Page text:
The potential for animal toxicity and plants is often there for most ecological settings. However, there are some plants that have an exceptionally poor history related to livestock health. Plants that are toxic to livestock can be non-selective in their toxicity, meaning they will be toxic to whatever animal comes their way and ingests them, others have some specificity to their toxicity, meaning that they effect just cattle, horses, sheep, etc. Normally, the toxicity of plants to livestock is not something often witnessed by farmers and ranchers during the 1800s. It wasn’t until very large ranching operations were developed that events of livestock poisoning became noticeable and were entered into some written document as an important issue ranchers had to come to an understanding about and learn to deal with.
It is possible that the addition of the railroad to the local landscape had one of the greatest impacts on livestock raising practices in general, sensitizing ranchers to the various other blights animals could have. Until it became commonplace for cattle to be killed by trains, and for ranchers to begin taking aggressive steps to lay claims to the deaths of these products by filing insurance claims during the late 1800s , the other threats to livestock weren’t that clearly understood. By the late 1860s or eaerly 1870s, the missing lamb or cow in a flock suddenly was more clearly understood. It wasn’t just a wolf stalking his prey, or another bad winter, some bad water, or a neighboring rancher laying claim to some of your cattle that was the cause for missing animals, it was now the possibility that this land you had developed presented new risks to livestock health.
There have been a number of books published during the 1800s about livestock disease. The bulk of these pertain to horses and farriers, but a few of them pertain to sheep and cattle, or even goats and poultry. Understanding livestock poisoning and the environment is an extremely well-define niche in the field of ever-expanding veterinary science we have today. Back in the mid-1800s, you were fortunate if you had some background experience and knowledge with forcing a ball of some strong laxative down you horses throat to deal with hairballs and bezoars, or doing the same from the other end to deal with colic and griping, the horses irritability and lack of candor about some pain it is experiencing as you try to get seated in the saddle. The following are example of livestock poisoning plants that possibly had a relationship with trail migration history and with the establishment of new ranches and farms in the Pacific Northwest. A couple of examples of important mineral toxicity are noted at the end of this list and brief review as well.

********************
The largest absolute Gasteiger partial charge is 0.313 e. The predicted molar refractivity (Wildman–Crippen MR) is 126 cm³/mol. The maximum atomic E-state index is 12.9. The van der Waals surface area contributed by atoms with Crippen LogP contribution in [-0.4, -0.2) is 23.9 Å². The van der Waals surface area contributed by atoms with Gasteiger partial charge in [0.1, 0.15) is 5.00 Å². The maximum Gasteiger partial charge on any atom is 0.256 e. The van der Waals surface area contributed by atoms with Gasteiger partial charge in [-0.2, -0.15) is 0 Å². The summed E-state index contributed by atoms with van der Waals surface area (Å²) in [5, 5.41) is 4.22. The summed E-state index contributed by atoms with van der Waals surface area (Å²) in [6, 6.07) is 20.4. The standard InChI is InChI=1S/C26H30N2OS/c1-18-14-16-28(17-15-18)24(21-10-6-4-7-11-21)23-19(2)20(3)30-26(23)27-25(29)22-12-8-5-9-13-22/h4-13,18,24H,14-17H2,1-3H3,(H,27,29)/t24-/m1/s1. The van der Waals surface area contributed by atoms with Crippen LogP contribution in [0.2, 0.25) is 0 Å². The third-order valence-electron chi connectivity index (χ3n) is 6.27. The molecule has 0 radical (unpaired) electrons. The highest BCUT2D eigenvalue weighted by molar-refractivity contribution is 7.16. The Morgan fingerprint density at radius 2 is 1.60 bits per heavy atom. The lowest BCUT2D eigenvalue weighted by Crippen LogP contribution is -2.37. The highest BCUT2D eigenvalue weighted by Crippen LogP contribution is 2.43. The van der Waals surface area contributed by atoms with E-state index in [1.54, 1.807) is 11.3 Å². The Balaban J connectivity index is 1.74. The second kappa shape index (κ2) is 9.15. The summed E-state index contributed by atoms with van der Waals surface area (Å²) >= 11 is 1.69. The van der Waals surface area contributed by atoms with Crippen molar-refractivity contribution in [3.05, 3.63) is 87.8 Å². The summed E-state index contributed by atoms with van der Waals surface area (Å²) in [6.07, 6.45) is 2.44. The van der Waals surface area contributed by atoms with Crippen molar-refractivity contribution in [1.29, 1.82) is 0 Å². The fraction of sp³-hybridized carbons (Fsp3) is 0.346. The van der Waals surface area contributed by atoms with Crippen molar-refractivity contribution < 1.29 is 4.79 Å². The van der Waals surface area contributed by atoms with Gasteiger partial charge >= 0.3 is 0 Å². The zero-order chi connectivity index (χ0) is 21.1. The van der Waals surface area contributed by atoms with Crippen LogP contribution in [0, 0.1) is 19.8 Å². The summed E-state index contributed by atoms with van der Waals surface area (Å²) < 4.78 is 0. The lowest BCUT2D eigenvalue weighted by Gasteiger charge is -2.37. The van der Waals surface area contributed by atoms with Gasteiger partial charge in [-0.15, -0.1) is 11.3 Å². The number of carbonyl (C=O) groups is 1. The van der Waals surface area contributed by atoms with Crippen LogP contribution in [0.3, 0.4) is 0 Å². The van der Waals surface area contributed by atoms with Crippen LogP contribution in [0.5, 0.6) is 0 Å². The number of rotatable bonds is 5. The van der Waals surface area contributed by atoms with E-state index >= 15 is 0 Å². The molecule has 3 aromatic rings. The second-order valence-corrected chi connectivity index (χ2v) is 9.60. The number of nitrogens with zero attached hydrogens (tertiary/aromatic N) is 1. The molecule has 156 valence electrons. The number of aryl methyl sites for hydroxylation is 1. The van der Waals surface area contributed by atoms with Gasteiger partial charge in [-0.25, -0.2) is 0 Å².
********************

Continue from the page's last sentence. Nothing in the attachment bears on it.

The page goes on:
For more on this topic, the following are suggested
Stefferud, Alfred, (Ed.) Animal Diseases. The Yearbook of Agriculture. (24th Congress, House Document No. 344.) The United States Department of Agriculture, Washington, D.C. 1956.
Hull, Thomas G. Diseases Transmitted from Animals to Man. 4ed. Springfield: Charles C. Thomas, 1955.
Detailed analyses of animal disease, and human disease of animal origin. The time frame and terminology for these disorders makes it very applicable to Oregon Trail and Pioneer farming history. Most of the disorders have historical coverage which extend back to Colonial times.
Kendall, Dr. B.J. Treatise on the Horse and His Diseases, New Revised Edition. Dr. J. B. Kendall Co., Enosburg Falls, Vermont. 1942.
Only a Pamphlet, 80 pages in length. Covers ca. 150 maladies, with treatments, few recipes, and most of which employing Kendall’s formulas.
Ward T. Huffman, Edward A. Moran, and Wayne Binns. “Poisonous Plants.” pp. 118-130. In Stefferud, Alfred, (Ed.) Animal Diseases. The Yearbook of Agriculture. (24th Congress, House Document No. 344.) The United States Department of Agriculture, Washington, D.C. 1956.
Plants with a history of livestock poisoning due to ingestion
Docks (Rumex spp.)
Halogeton (Halogeton glomeratus)
Greasewood (Sarcobatus vermiculatus)
Redroot Pigweed (Amaranthus retroflexus) and other Amaranthus spp.
Princes-plume (Stanleya spp.)
Woody Aster (Xylorhiza parryi)
Tremetol Poisoning (Mild Sickness)–see separate coverage.
Red Locoweed (Astragalus drummondii)
White Loco (Oxytropis lamberti)
Researched by James F. Couch, these plants are capable of causing neurological disorders with well defined symptoms. These are called crazy or loco weeds for a reason.
Copperweed (Oxytenia acerosa)
Horsebrush (Tetradymia glabrata)
Bracken (Pteridium aquilinum)
Wright’s Eupatorium (Eupatorium wrightii)
So. New Mexico; S.E. Arizona.
Does not have tremetol.
Tall Fescue (Festuca arundinaceae)–Causes hind limb pain, swelling and paralysis.
Drought/Stress-induced Sorghum poisoning
Johnson Grass and Sudan Grass (Sorghum vulgare) Native?. Contains dhurrin, a cyanogenic glycoside which increases considerably in concentration in cases where drought, frost and trampling occur, thus resulting in heightened growth stresses. Mature plants lose their hydrocyanic potency. Young plants and secondary growth following heavy feedings increase the concentration of this toxin. The highest concentration is found in the stubble.
Poisoning by this form of toxin results in increased respiratory rate, leading to depression, stupor, and convulsions. Cyanosis and paralysis are indicators that toxicity is setting in. Lethal cases are irreversible once they begin to show diagnostic signs, and cause fatalities within a few hours, if not much less due to the concentration within the plant.
Whorled Milkweed (Asclepius subverticillata)
Extends from Southwest, into Colorado.
Milkweed (A. labriformis)